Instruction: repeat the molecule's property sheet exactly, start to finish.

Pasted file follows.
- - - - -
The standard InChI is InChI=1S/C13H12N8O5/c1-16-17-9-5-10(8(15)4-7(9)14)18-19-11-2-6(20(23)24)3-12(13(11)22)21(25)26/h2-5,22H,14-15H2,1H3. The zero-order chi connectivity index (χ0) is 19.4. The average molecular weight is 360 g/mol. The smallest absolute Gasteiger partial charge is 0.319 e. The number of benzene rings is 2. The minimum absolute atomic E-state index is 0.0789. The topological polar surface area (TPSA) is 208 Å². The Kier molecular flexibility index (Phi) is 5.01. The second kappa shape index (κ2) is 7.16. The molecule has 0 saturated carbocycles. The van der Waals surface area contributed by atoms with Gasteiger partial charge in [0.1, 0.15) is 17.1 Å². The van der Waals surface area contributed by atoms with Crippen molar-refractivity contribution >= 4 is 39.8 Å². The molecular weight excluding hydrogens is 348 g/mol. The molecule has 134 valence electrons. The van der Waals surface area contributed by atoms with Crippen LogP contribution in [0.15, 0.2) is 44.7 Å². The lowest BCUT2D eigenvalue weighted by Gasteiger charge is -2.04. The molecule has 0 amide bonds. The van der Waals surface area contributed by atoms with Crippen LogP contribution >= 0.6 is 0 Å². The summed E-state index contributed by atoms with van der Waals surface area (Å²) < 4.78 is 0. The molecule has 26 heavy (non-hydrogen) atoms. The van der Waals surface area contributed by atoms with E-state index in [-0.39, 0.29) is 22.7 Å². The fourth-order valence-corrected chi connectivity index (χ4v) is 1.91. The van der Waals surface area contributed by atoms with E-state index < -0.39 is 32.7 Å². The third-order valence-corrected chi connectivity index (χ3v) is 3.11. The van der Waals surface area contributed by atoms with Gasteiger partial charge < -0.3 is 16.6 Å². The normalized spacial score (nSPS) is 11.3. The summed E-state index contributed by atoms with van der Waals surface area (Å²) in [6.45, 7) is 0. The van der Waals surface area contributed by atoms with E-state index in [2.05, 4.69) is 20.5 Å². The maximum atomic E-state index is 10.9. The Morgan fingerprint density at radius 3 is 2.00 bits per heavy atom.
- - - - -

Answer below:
The standard InChI is InChI=1S/C13H12N8O5/c1-16-17-9-5-10(8(15)4-7(9)14)18-19-11-2-6(20(23)24)3-12(13(11)22)21(25)26/h2-5,22H,14-15H2,1H3. The zero-order chi connectivity index (χ0) is 19.4. The average molecular weight is 360 g/mol. The smallest absolute Gasteiger partial charge is 0.319 e. The number of benzene rings is 2. The minimum absolute atomic E-state index is 0.0789. The topological polar surface area (TPSA) is 208 Å². The Kier molecular flexibility index (Phi) is 5.01. The second kappa shape index (κ2) is 7.16. The molecule has 0 saturated carbocycles. The van der Waals surface area contributed by atoms with Gasteiger partial charge in [0.1, 0.15) is 17.1 Å². The van der Waals surface area contributed by atoms with Crippen molar-refractivity contribution >= 4 is 39.8 Å². The molecular weight excluding hydrogens is 348 g/mol. The molecule has 134 valence electrons. The van der Waals surface area contributed by atoms with Crippen LogP contribution in [0.15, 0.2) is 44.7 Å². The lowest BCUT2D eigenvalue weighted by Gasteiger charge is -2.04. The molecule has 0 amide bonds. The van der Waals surface area contributed by atoms with Crippen LogP contribution >= 0.6 is 0 Å². The summed E-state index contributed by atoms with van der Waals surface area (Å²) < 4.78 is 0. The molecule has 26 heavy (non-hydrogen) atoms. The van der Waals surface area contributed by atoms with E-state index in [-0.39, 0.29) is 22.7 Å². The fourth-order valence-corrected chi connectivity index (χ4v) is 1.91. The van der Waals surface area contributed by atoms with E-state index < -0.39 is 32.7 Å². The third-order valence-corrected chi connectivity index (χ3v) is 3.11. The van der Waals surface area contributed by atoms with Gasteiger partial charge < -0.3 is 16.6 Å². The normalized spacial score (nSPS) is 11.3. The summed E-state index contributed by atoms with van der Waals surface area (Å²) in [6.45, 7) is 0. The van der Waals surface area contributed by atoms with E-state index in [2.05, 4.69) is 20.5 Å². The maximum atomic E-state index is 10.9. The Morgan fingerprint density at radius 3 is 2.00 bits per heavy atom.